When people lived ‘bajo la campana’ | Inquirer Opinion
Looking Back

When people lived ‘bajo la campana’

Every Sunday I receive the grace of patience by simply enduring the lengthy and mindless sermons of priests who think nothing of their parishioners. Excellent homilies are available online, and all that is required is competent delivery, yet many fail even in that. It is unfortunate that I have not been weaned from short, sensible Jesuit homilies and the Benedictine preoccupation with meaningful liturgy. As an historian I can’t help but look beyond rubrics, tracing origins to understand how and why liturgical movements and conventions are the way they are today.

My pet peeves are “commentators” who order everyone, including the presiding priest, when to sit, stand or kneel, and “missalettes” distributed before Mass that distract people like myself who tend to read silently rather than listen to Scripture proclaimed orally. In medieval times, libraries were not the places of silence that we have today; all reading was oral, following the principle of taking mute words from a page with the eyes, and giving it life through the vocal chords. The Word was transmitted by sound, and caught by the ear to touch and transform both mind and heart. Reading then was both informative for the head and formative for the heart. One of the sections I remember from the Confessions of St. Augustine was when he was puzzled to see St. Ambrose reading silently!

Just like “commentators” who tell us when to sit, stand or kneel, there is the ringing of hand-held bells during the elevation of the host that signals the kneeling congregation to look up, then down. I have it on good authority that the so-called Sanctus Bell is optional, its use in earlier times resulting from the priest, with his back to the congregation, reciting the relevant Latin words inaudibly. That required signals of when to sit, stand or kneel. Today, priests face the congregation, the liturgy is in the vernacular, churches have microphones and LCD projectors—yet bell-ringing remains as tradition. It is form, not function.

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Early this week an 800-pound, 19th-century bell named “San Pedro” was returned to the Church of Saints Peter and Paul in Bauang, La Union, by the superintendent of West Point, where it had been kept since it was taken as a souvenir during the Philippine-American War.

Cast in 1883, it was surely blessed or consecrated by a bishop in an elaborate ritual that started with it being washed with holy water (water blessed and mixed with exorcised salt), after which it was anointed with holy oils: the bishop drawing seven crosses outside the bell with the oil of the infirm, and the inside with four crosses drawn with the oil of baptism (or chrism).  Incense was then placed underneath to fill the cavity while appropriate scripture and prayers were recited. Finally, the bell was given a name or dedicated to a particular saint. This ritual has led to some confusion about bell blessing being a baptism of sorts.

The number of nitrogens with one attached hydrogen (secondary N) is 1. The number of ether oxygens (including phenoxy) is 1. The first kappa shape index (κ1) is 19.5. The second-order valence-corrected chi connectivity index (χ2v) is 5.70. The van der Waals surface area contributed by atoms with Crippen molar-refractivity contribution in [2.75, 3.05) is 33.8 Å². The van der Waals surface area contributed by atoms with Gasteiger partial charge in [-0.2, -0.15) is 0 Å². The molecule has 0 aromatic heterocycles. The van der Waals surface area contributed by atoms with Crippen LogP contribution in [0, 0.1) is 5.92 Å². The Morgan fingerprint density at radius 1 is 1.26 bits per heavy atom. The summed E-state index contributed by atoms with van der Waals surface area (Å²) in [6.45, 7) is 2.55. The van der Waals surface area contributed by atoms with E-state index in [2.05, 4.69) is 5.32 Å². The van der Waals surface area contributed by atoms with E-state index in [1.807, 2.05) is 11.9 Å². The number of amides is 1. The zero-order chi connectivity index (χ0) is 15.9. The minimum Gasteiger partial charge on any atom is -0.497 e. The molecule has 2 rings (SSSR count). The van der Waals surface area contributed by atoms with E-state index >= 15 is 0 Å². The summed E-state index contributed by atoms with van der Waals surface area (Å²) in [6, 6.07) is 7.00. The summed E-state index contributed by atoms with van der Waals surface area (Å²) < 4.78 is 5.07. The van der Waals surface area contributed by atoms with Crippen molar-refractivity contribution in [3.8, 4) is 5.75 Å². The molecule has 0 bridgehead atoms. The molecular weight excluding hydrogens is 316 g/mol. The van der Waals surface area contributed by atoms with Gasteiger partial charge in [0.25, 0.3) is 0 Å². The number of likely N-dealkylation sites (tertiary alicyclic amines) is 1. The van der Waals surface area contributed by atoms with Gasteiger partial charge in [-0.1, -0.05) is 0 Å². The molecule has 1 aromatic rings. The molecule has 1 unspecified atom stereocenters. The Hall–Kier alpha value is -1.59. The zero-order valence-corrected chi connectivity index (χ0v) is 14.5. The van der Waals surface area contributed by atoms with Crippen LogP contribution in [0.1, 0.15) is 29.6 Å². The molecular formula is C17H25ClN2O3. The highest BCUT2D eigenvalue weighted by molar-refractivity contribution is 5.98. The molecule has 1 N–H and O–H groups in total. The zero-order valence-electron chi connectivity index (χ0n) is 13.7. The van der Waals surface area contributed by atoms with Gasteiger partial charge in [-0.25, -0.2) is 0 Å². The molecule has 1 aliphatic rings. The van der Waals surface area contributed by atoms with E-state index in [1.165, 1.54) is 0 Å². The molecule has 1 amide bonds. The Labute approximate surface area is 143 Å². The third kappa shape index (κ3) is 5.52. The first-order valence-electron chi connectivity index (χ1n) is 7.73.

When put to use the bell became part of community life: It was rung at 6 a.m., 12 noon and 6 p.m., not just to announce the time but also to remind the people to pray.

In the colonial Philippines, bells summoned people to worship, very much like the adhan (or Muslim call to prayer) is made from mosque towers, formerly with a human voice and now with a loudspeaker. Bells tolled to announce a birth, marriage or death by the way these were rung, the number of times, the intervals, etc. Bells signaled emergencies of fire, typhoon or pirate attack. Bells were believed to cleanse the air of evil spirits and drive off storms and lightning.


So integral was the bell in the colonial Philippines that people lived bajo la campana—literally under the bell, but actually within hearing distance of the church bells. During the Philippine Revolution and the Philippine-American War, bells were confiscated by the enemy because they could be used to send signals far and wide in an age before the cell phone, or they could be melted down and made into weapons or bullets.

San Pedro, the bell returned to Bauang this week, must have been one of a pair because the Church is dedicated to Saints Peter and Paul. Its history is engraved on it: Siendo Cura Parroco El M.P.P.F. Mariano Garcia Ano de 1883 / Donacion del Gobernadorcillo D. Mariano Balancio y del teniente D. Hilario Calica A su Yglesia de Bauang (Given to the church of Bauang in 1883 by the Gobernadorcillo Mariano Balancio and Lt. Hilario Calica, when the parish priest was Fr. Mariano Garcia.)


The bell was taken by the enemy in 1899 during the Philippine-American War and was shipped to the United States in 1902. It eventually turned up in the West Point Catholic Chapel through the efforts of Thomas H. Berry, who served in the Philippines and became the 27th superintendent of West Point. Thus, San Pedro is also known as the “Berry Bell.” It remained in storage until it was rediscovered in 1959, when the chapel was renovated.

In the 1980s the bell was installed on a base with this message: “Symbol of peace that even the ravages of war could not destroy.”

To cut a long story short, West Point, upon the request of the parish priest of Saints Peter and Paul in Bauang, has returned the bell to the Philippines. The postscript to this story will hopefully be the return of one or all three of the bells taken from the church of San Lorenzo in Balangiga, Eastern Samar, during the Philippine-American War. The story of those bells is worth another column.

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TAGS: Balangiga, Bauang, Church of Saints Peter and Paul, Eastern Samar, La Union

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